Tell us more about your startup, Quibb.
Quibb is a professional social network for industry news and analysis. My goal with Quibb is to reimagine what a modern industry journal/trade publication would be, in an age where individual professionals are empowered to share their opinions and experiences so much more broadly than in the past. Professionals no longer look to the WSJ, or Financial Times, or niche industry publications to learn what they need to know to do their job well—they’re increasingly looking to blogs, niche sites, forums, podcasts, etc. Quibb is a platform to look across the network of professionals who matter to you, to understand, “What do I need to know or learn today?”
I’ve been working on the company for three years now. I was self-funding the company for the first two years, and raised investor money just over a year ago from a great group of large tech investors (i.e. betaworks, Bloomberg Beta, Lightbank, Slow Ventures) and angels. My background is not related to the tech industry, so it’s been quite an adjustment over these past few years. That said, I really love what I do, and love the challenges that come with working on my own company and learning everything related to being a tech professional, all at the same time.
Do you have any advice for women who want to take on a new entrepreneurial adventure?
Being an entrepreneur is probably the most difficult professional option available to anyone. Your identity becomes tied to whatever company/initiative/project you create, and it can be difficult to separate the two sometimes. I think it’s extremely important from the very early days to surround yourself with people who you trust, and who have worked on something similar. Their experiences and understanding become the only perspectives that matter at times.
It’s also really important to talk to those people when things get really hard (as they will), and to remain open and transparent with those people throughout your journey. The idea of a solo, brave, and fearless entrepreneur is one that’s forever glorified. Yet of all of the most successful and accomplished people that I’ve met these past four years, none of them have stories related to their own success that don’t involve at least a handful of strong, supportive peers.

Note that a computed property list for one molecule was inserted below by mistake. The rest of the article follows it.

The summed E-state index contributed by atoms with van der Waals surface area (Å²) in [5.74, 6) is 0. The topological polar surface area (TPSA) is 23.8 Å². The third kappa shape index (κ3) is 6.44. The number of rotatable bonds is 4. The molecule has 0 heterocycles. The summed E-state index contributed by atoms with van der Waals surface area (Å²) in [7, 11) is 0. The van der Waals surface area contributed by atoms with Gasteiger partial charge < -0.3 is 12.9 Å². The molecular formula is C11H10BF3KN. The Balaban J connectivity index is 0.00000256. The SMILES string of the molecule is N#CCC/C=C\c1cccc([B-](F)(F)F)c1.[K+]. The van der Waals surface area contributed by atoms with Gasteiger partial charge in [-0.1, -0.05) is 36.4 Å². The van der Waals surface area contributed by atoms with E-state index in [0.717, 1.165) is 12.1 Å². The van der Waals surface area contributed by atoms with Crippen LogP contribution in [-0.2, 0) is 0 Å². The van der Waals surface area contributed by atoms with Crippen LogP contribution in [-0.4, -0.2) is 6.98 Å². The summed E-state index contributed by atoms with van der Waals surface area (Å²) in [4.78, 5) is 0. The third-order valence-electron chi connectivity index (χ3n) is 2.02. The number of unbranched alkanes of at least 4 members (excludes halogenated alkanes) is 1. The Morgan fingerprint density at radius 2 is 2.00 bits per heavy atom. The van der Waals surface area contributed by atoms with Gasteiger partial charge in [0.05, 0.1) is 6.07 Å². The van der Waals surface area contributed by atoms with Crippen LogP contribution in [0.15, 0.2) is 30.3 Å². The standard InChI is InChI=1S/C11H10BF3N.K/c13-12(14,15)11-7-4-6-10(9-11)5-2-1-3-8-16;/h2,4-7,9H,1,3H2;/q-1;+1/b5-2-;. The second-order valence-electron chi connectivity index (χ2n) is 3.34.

How should someone think about or decide what type of company to create?
A friend came up with the concept of a “forever company.” For a lot of tech entrepreneurs, you sort of fall into one idea or another, you join a co-founder who’s already gotten started, or you’re working a full-time job until enough stuff happens for you to start your own thing. The idea of a “forever company” is that there is a company that fits all of your professional, intellectual and emotional interests. People dream of building their “forever company,” but oftentimes we get off track. While it’s really hard sometimes to put down everything and focus on creating it, you need to start by having a crisp understanding of what your “forever company” is. Once you have that, you’re then able to plan and create the steps and experiences that you need to enable you to create it. Everything you do, can and should be furthering the creation of that end state.
Photos courtesy: Sandi MacPherson